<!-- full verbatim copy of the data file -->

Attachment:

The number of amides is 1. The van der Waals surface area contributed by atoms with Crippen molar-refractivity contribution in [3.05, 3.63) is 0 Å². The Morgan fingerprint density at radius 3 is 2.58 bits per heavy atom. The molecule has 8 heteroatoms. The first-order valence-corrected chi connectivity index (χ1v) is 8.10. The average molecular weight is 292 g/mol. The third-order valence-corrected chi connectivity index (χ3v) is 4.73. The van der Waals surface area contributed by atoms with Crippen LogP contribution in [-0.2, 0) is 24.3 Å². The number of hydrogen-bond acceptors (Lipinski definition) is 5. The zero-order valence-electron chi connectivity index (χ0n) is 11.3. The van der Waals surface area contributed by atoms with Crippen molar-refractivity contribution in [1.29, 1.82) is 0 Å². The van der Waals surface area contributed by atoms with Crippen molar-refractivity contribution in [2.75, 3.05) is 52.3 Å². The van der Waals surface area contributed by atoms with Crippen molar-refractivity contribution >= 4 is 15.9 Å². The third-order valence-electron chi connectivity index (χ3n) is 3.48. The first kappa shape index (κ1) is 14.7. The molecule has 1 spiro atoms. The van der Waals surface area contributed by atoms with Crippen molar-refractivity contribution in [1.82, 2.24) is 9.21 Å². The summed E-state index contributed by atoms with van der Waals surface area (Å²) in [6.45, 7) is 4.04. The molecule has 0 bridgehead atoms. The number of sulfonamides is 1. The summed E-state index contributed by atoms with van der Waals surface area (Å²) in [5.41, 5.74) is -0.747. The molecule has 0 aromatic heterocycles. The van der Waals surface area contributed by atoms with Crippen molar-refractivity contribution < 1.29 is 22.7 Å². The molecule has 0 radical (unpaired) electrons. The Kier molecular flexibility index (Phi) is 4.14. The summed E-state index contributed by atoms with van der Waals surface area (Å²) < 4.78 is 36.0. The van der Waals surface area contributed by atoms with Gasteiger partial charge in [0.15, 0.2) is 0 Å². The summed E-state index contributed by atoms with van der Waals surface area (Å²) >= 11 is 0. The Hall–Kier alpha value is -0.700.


The number of amides is 1. The van der Waals surface area contributed by atoms with Crippen molar-refractivity contribution in [3.05, 3.63) is 0 Å². The Morgan fingerprint density at radius 3 is 2.58 bits per heavy atom. The molecule has 8 heteroatoms. The first-order valence-corrected chi connectivity index (χ1v) is 8.10. The average molecular weight is 292 g/mol. The third-order valence-corrected chi connectivity index (χ3v) is 4.73. The van der Waals surface area contributed by atoms with Crippen LogP contribution in [-0.2, 0) is 24.3 Å². The number of hydrogen-bond acceptors (Lipinski definition) is 5. The zero-order valence-electron chi connectivity index (χ0n) is 11.3. The van der Waals surface area contributed by atoms with Crippen molar-refractivity contribution in [1.29, 1.82) is 0 Å². The van der Waals surface area contributed by atoms with Crippen molar-refractivity contribution in [2.75, 3.05) is 52.3 Å². The van der Waals surface area contributed by atoms with Crippen molar-refractivity contribution >= 4 is 15.9 Å². The third-order valence-electron chi connectivity index (χ3n) is 3.48. The first kappa shape index (κ1) is 14.7. The molecule has 1 spiro atoms. The van der Waals surface area contributed by atoms with Crippen molar-refractivity contribution in [1.82, 2.24) is 9.21 Å². The summed E-state index contributed by atoms with van der Waals surface area (Å²) in [6.45, 7) is 4.04. The molecule has 0 bridgehead atoms. The number of sulfonamides is 1. The summed E-state index contributed by atoms with van der Waals surface area (Å²) in [5.41, 5.74) is -0.747. The molecule has 0 aromatic heterocycles. The van der Waals surface area contributed by atoms with Crippen molar-refractivity contribution < 1.29 is 22.7 Å². The molecule has 0 radical (unpaired) electrons. The Kier molecular flexibility index (Phi) is 4.14. The summed E-state index contributed by atoms with van der Waals surface area (Å²) < 4.78 is 36.0. The van der Waals surface area contributed by atoms with Gasteiger partial charge in [0.15, 0.2) is 0 Å². The summed E-state index contributed by atoms with van der Waals surface area (Å²) >= 11 is 0. The Hall–Kier alpha value is -0.700.